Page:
North Slope of Alaska: Infrastructure work at the Barrow site advanced significantly in preparation for upcoming instruments installations. Pilings and a platform for new lidar and radar shelters at the Great White are in process, and pilings for the new autosonde launcher – delivered to the site and awaiting installation - were also installed. Electrical and mechanical upgrades to the site maintenance building are progressing, as well as welding and electrical upgrades at the Barrow Arctic Research Center, which will host a new X-band scanning ARM precipitation radar.
Southern Great Plains: A new atmospheric emitted radiance interferometer was installed at the SGP site, while much needed site expansion capabilities took a giant leap forward to accommodate the increasing facility-wide technical and support services provided by SGP staff. Operations staff moved into a new energy-efficient modular building that replaced old, outdated office trailers. Meanwhile, walls and all utilities were completed for the expanded shipping and receiving warehouse.
ARM Mobile Facility 2: Two new instruments joined the AMF2 instrument suite operating in Steamboat Springs, Colo., for the STORMVEX field campaign. A new 3-channel microwave radiometer was installed with the instruments at the Valley site, at the base of Werner Mountain. This new instrument measures precipitable water vapor and liquid water path. Meanwhile, at the Thunderhead Lodge site near the ski area gondola, a new high spectral resolution lidar joined the AMF2 instruments suite. This advanced lidar measures aerosol optical properties more directly than any other type of lidar system, and can differentiate between particles scattered by molecules versus cloud and aerosol.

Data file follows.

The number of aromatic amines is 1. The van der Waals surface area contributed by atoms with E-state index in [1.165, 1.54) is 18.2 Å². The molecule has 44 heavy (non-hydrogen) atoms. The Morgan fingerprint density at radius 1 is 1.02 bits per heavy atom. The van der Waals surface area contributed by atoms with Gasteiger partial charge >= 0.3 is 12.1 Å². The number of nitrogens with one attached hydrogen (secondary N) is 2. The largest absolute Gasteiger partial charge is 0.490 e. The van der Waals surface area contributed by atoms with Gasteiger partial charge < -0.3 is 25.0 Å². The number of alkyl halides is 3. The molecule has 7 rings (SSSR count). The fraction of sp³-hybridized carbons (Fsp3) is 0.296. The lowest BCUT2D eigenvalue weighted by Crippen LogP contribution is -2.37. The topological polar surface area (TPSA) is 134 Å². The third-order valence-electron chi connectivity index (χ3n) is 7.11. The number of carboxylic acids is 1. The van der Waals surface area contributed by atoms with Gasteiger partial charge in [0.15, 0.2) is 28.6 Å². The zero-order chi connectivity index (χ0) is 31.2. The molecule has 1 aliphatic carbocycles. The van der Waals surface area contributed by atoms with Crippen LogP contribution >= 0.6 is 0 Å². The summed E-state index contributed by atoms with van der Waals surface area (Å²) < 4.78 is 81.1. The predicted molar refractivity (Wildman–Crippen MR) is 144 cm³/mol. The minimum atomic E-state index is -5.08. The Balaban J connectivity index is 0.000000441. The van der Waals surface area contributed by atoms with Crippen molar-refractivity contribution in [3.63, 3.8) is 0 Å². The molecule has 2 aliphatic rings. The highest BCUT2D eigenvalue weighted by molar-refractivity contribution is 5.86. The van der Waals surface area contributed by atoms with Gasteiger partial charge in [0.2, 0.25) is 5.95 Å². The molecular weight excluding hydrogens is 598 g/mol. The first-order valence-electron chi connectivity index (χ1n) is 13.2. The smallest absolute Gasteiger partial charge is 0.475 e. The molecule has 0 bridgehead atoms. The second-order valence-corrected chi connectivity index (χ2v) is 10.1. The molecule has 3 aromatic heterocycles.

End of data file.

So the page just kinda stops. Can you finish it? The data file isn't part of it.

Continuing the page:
Happy holidays indeed, with several key accomplishments throughout the user facility!
Southern Great Plains: All three X-band scanning ARM precipitation radars (X-SAPRs) for the SGP site completed final acceptance testing. As soon as an operational frequency is authorized, continuous data will begin flowing to the ARM Data Archive. Completion of this key milestone culminates an enormous effort by SGP site operations staff, the vendor, RadTech, and ARM radar engineers to integrate the infrastructure and instrumentation for these sophisticated new radars, which provide a new measurement capability for the ARM Facility.
Signal processor upgrades to the millimeter wave cloud radar (MMCR) were also completed. These upgrades are so significant—using only the original antenna and transmitter—that the result is essentially a new radar. The MMCR will be retired at all of ARM’s permanent research sites in favor of the new model, now called the Ka-band ARM zenith radar, or KAZR. Read more in the Facility News article.
Tropical Western Pacific: A new Raman lidar began operating at the ARM site in Darwin, Australia in November. Modeled after the instrument at the SGP site, this is the first operational Raman lidar in the tropics and the only active remote sensing instrument capable of providing simultaneous measurements of water vapor, clouds, and aerosols at the Darwin site. Read this Facility News article for more information and a look at the data.